It's All Politics
12:38 pm
Thu March 29, 2012

Democrats Embrace 'ObamaCare' To Defang It

Supporters of the health care law have recently embraced the term "Obamacare," a word they once recoiled from.
Charles Dharapak AP

Originally published on Thu March 29, 2012 4:50 pm

A funny thing happened on the way to the Supreme Court and during the three days the court heard oral arguments on the Affordable Care Act. Democrats embraced the "Obamacare" name the law's foes had used as an epithet for two years to deride the law.

In the political equivalent of what happens in battle when the enemy's captured artillery piece is turned around and the opponent's own shells are fired back at them, Democrats decided to take ownership of a word they once seemed to avoid at all costs.

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The Salt
12:10 pm
Thu March 29, 2012

What Is Community Supported Agriculture? The Answer Keeps Changing

A member of the community supported agriculture program at Congregation Shearith Israel picks from boxes of squash and cucumbers in Atlanta. Some purists say CSAs are drifting away from their roots.
John Amis AP

Community supported agriculture sounds so simple. Support a local farm, get to know your farmer, enjoy weekly deliveries of fresh produce, and rest easy knowing that you've voted for the local economy with your food dollars.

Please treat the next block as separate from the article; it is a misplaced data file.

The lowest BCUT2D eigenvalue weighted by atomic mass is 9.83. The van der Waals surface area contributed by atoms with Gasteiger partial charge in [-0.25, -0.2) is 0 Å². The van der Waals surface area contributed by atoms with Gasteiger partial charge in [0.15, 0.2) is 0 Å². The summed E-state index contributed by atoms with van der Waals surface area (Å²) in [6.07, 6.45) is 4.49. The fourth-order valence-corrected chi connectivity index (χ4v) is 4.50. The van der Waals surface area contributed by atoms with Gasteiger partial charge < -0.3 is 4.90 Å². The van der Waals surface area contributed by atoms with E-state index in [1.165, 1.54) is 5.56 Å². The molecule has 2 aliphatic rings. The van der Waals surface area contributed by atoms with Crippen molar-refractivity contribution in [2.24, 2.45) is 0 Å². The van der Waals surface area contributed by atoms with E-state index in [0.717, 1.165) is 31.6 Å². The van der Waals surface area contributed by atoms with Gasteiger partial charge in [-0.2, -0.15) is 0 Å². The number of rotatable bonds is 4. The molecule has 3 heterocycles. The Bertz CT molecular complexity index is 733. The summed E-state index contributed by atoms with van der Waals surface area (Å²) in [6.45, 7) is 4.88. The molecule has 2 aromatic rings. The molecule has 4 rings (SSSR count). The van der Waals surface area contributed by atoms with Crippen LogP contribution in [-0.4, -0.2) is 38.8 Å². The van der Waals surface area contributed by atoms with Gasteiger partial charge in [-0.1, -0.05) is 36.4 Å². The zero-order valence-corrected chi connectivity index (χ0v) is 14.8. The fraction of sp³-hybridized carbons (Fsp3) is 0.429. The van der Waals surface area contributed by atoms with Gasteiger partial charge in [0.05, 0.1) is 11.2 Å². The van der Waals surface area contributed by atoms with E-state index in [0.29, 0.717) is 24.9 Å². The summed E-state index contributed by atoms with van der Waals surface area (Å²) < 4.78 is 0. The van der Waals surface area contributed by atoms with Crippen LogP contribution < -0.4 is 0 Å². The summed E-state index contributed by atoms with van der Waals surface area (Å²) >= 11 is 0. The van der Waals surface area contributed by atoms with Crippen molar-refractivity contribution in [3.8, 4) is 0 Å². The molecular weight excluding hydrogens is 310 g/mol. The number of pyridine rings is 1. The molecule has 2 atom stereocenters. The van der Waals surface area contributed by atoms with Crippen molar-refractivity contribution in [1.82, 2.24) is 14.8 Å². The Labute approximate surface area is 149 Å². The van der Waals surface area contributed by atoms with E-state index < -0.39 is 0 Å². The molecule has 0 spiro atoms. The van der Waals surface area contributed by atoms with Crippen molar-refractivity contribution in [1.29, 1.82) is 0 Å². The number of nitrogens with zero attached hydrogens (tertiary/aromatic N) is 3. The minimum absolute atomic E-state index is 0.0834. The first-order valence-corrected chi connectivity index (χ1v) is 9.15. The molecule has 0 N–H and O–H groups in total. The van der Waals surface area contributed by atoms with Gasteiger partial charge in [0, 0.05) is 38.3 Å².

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Shots - Health Blog
12:04 pm
Thu March 29, 2012

Autism Rates Jump Again, As Diagnosis Improves

Some children with autism have trouble speaking, and use images to help communicate.
iStockphoto.com

Originally published on Thu March 29, 2012 7:28 pm

The number of children diagnosed with autism jumped 23 percent between 2006 and 2008, according to the latest federal estimate.

Now, 1 in 88 children has been diagnosed with autism, according to figures from the Centers for Disease Control and Prevention.

The rapid rise prompted calls to declare the developmental disorder an epidemic. "This is a national emergency in need of a national plan," Mark Roithmayr, president of the advocacy group Autism Speaks, said at a CDC media briefing Thursday.

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Author Interviews
12:03 pm
Thu March 29, 2012

'Triggered': Anxiety And The Doubting Disorder

In Triggered, Fletcher Wortmann describes his struggles with obsessive-compulsive disorder, also known as the "doubting disorder."
Thomas Dunne Books

From a young age, Fletcher Wortmann spent countless hours absorbed by his obsessions. In third grade, he became consumed with the idea that every nonwater substance on the planet would soon freeze. He spent hours laying plans for how he and his family would survive. Over and over, he replayed an imagined apocalypse.

Though he wouldn't be diagnosed until many years later, in retrospect Wortmann realizes the episode marked his "first full-blown bout" with obsessive-compulsive disorder.

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The Two-Way
12:02 pm
Thu March 29, 2012

After Controversy, Toulouse Gunman Buried In France

A sign on the ground marks the place for municipal workers to dig in Cornebarrieu cemetery, a Toulouse suburb in southwestern France.